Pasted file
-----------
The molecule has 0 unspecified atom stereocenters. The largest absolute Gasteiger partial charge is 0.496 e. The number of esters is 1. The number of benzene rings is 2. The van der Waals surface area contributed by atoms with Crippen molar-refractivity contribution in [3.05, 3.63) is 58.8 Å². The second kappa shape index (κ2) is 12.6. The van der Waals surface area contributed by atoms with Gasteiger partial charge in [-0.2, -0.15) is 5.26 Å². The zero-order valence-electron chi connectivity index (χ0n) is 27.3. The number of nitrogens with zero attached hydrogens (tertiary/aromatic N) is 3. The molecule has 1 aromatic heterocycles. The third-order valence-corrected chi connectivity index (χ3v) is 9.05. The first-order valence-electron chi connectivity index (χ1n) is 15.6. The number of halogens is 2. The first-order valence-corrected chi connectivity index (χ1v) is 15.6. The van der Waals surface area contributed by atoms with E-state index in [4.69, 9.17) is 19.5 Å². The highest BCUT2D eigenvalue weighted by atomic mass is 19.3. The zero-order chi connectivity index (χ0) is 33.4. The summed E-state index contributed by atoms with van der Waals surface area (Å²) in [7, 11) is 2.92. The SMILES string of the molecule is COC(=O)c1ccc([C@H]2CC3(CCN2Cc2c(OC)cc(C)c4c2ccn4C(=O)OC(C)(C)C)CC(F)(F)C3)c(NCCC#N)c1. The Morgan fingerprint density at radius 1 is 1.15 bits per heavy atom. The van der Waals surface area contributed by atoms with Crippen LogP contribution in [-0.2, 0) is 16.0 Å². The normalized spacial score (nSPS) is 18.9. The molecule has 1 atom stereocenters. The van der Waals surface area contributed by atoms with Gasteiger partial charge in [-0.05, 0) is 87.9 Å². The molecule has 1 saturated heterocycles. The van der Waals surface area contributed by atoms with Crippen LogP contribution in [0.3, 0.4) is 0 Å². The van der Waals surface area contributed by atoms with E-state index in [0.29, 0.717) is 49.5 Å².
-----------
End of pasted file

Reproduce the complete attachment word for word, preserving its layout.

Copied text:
The molecule has 0 unspecified atom stereocenters. The largest absolute Gasteiger partial charge is 0.496 e. The number of esters is 1. The number of benzene rings is 2. The van der Waals surface area contributed by atoms with Crippen molar-refractivity contribution in [3.05, 3.63) is 58.8 Å². The second kappa shape index (κ2) is 12.6. The van der Waals surface area contributed by atoms with Gasteiger partial charge in [-0.2, -0.15) is 5.26 Å². The zero-order valence-electron chi connectivity index (χ0n) is 27.3. The number of nitrogens with zero attached hydrogens (tertiary/aromatic N) is 3. The molecule has 1 aromatic heterocycles. The third-order valence-corrected chi connectivity index (χ3v) is 9.05. The first-order valence-electron chi connectivity index (χ1n) is 15.6. The number of halogens is 2. The first-order valence-corrected chi connectivity index (χ1v) is 15.6. The van der Waals surface area contributed by atoms with E-state index in [4.69, 9.17) is 19.5 Å². The highest BCUT2D eigenvalue weighted by atomic mass is 19.3. The zero-order chi connectivity index (χ0) is 33.4. The summed E-state index contributed by atoms with van der Waals surface area (Å²) in [7, 11) is 2.92. The SMILES string of the molecule is COC(=O)c1ccc([C@H]2CC3(CCN2Cc2c(OC)cc(C)c4c2ccn4C(=O)OC(C)(C)C)CC(F)(F)C3)c(NCCC#N)c1. The Morgan fingerprint density at radius 1 is 1.15 bits per heavy atom. The van der Waals surface area contributed by atoms with Crippen LogP contribution in [-0.2, 0) is 16.0 Å². The normalized spacial score (nSPS) is 18.9. The molecule has 1 atom stereocenters. The van der Waals surface area contributed by atoms with Gasteiger partial charge in [-0.05, 0) is 87.9 Å². The molecule has 1 saturated heterocycles. The van der Waals surface area contributed by atoms with Crippen LogP contribution in [0.3, 0.4) is 0 Å². The van der Waals surface area contributed by atoms with E-state index in [0.29, 0.717) is 49.5 Å².